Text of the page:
More worries for Huawei as Facebook apps will no longer come preinstalled in phones made by the Chinese company. This much was revealed by Reuters in a report it tagged as “exclusive.” This latest blow to the Chinese phone giant is one that may significantly affect its ability to retain its share in the global market.
Recall that Google’s suit of apps including its powerful OS, Android may no longer be available in Huawei’s new phones in less than 90 days from now. Major international organizations including the SD Association, and Wi-Fi Alliance, an organization responsible for setting the standards for wireless technology, has temporarily restricted Huawei from participating in its activities.
While customers who already have Huawei phones according to Reuters, will still be able to use all Facebook apps and receive regular updates, newer phones being made by the Chinese phone maker will, however, be denied access. What this means is that Facebook, Instagram, Messenger, and WhatsApp will no longer come preinstalled in the new phones.
Once this becomes a trend, then it won’t be long until other social media apps like Twitter, Snapchat, and the likes take similar action against Huawei. For now, Twitter has not issued any statement or taken any action towards that line, but I guess it won’t come as a shock when they eventually do.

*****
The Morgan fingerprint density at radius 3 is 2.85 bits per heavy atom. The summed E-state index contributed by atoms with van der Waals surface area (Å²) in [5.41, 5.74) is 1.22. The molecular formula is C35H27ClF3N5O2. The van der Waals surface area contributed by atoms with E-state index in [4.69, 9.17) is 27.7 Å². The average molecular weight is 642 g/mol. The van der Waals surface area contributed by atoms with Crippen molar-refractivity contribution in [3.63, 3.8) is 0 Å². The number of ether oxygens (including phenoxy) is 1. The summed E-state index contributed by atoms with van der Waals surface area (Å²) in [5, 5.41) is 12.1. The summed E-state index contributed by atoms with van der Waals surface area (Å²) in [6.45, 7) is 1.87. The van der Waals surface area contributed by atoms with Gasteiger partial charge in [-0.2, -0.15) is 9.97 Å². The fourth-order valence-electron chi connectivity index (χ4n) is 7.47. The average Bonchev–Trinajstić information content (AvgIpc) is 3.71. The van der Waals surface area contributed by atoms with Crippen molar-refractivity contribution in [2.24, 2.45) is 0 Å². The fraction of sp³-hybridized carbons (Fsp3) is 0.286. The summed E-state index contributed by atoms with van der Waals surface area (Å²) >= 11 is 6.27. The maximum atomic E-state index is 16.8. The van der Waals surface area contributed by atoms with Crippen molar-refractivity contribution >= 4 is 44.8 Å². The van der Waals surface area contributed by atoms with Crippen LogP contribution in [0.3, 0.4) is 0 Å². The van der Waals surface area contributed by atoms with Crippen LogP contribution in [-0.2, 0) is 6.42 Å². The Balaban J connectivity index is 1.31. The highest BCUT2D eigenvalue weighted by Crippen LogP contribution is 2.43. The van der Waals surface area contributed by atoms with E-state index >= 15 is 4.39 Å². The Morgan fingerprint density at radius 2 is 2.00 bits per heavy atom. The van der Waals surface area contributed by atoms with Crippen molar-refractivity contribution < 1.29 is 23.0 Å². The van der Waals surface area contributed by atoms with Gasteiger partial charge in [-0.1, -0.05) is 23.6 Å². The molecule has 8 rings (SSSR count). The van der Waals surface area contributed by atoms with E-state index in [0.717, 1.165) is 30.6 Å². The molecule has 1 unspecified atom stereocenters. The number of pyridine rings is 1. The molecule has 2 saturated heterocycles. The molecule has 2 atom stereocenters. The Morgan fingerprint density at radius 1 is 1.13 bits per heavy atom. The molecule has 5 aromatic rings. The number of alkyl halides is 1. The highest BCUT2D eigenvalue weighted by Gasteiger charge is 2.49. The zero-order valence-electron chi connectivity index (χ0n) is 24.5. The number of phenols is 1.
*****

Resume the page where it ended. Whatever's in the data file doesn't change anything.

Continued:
Citing a person familiar with the matter, Reuters reports that the Facebook ban only applies to Huawei currently still in the company’s factory.
Not the best of times for Huawei, the world’s second biggest phone manufacturer. Should the ban by the US remain in place, things are bound to get even worse for the Chinese company as more organizations may follow in lin.
In compliance with the US ban, Huawei’s major suppliers based in the US such as Micron, Qorvo and Lumentum have all suspended supplies to the company. The list of companies complying with the order is expected to increase even beyond the US, which could have serious damaging effect on the company’s businesses globally.
While the possibility of the Chinese company developing its own standard cannot be ruled out, the fact remains that this would only work within China because going overseas would mean accepting the standard of others.
On the international scene, Huawei’s ordeal could affect the fragile economic relations between the US and China. The Trump administration has never been in good terms with Beijing, and has championed policies that seems hostile to the Asian country.
The effect of a China retaliation could also be devastating especially for Apple and other major tech companies doing business within the Asian country. Another possibility, which may not bode well for the US could be China developing its own standards, which could be more attractive to tech companies within the country.